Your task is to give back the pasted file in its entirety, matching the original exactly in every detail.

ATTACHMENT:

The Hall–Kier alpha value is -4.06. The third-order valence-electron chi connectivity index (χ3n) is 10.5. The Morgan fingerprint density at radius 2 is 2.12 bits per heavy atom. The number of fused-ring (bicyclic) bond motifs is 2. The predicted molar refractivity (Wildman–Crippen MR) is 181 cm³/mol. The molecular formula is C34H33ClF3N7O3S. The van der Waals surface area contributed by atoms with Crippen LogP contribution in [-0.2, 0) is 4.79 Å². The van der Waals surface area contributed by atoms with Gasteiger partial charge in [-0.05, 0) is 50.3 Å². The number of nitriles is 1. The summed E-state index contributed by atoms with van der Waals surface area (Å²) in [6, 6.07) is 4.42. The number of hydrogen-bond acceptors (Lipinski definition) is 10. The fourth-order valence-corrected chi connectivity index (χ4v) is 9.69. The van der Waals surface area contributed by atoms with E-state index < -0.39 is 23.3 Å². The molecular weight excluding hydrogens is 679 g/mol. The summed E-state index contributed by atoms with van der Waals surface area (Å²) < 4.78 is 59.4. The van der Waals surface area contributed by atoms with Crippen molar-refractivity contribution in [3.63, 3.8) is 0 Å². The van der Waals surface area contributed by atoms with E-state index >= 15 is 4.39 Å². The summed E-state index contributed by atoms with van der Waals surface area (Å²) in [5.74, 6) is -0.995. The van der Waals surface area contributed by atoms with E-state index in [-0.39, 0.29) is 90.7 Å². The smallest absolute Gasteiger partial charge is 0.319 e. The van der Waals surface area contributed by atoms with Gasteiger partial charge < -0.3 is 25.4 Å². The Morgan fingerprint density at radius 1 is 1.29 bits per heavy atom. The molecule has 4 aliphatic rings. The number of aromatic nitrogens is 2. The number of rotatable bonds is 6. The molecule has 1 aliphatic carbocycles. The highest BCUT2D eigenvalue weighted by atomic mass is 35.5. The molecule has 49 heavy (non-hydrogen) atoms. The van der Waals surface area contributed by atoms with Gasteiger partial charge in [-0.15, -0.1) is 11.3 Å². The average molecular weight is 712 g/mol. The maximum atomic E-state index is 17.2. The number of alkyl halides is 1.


The Hall–Kier alpha value is -4.06. The third-order valence-electron chi connectivity index (χ3n) is 10.5. The Morgan fingerprint density at radius 2 is 2.12 bits per heavy atom. The number of fused-ring (bicyclic) bond motifs is 2. The predicted molar refractivity (Wildman–Crippen MR) is 181 cm³/mol. The molecular formula is C34H33ClF3N7O3S. The van der Waals surface area contributed by atoms with Crippen LogP contribution in [-0.2, 0) is 4.79 Å². The van der Waals surface area contributed by atoms with Gasteiger partial charge in [-0.05, 0) is 50.3 Å². The number of nitriles is 1. The summed E-state index contributed by atoms with van der Waals surface area (Å²) in [6, 6.07) is 4.42. The number of hydrogen-bond acceptors (Lipinski definition) is 10. The fourth-order valence-corrected chi connectivity index (χ4v) is 9.69. The van der Waals surface area contributed by atoms with E-state index < -0.39 is 23.3 Å². The molecular weight excluding hydrogens is 679 g/mol. The summed E-state index contributed by atoms with van der Waals surface area (Å²) < 4.78 is 59.4. The van der Waals surface area contributed by atoms with Crippen molar-refractivity contribution in [3.63, 3.8) is 0 Å². The van der Waals surface area contributed by atoms with E-state index >= 15 is 4.39 Å². The summed E-state index contributed by atoms with van der Waals surface area (Å²) in [5.74, 6) is -0.995. The van der Waals surface area contributed by atoms with E-state index in [-0.39, 0.29) is 90.7 Å². The smallest absolute Gasteiger partial charge is 0.319 e. The van der Waals surface area contributed by atoms with Gasteiger partial charge < -0.3 is 25.4 Å². The Morgan fingerprint density at radius 1 is 1.29 bits per heavy atom. The molecule has 4 aliphatic rings. The number of aromatic nitrogens is 2. The number of rotatable bonds is 6. The molecule has 1 aliphatic carbocycles. The highest BCUT2D eigenvalue weighted by atomic mass is 35.5. The molecule has 49 heavy (non-hydrogen) atoms. The van der Waals surface area contributed by atoms with Gasteiger partial charge in [-0.15, -0.1) is 11.3 Å². The average molecular weight is 712 g/mol. The maximum atomic E-state index is 17.2. The number of alkyl halides is 1.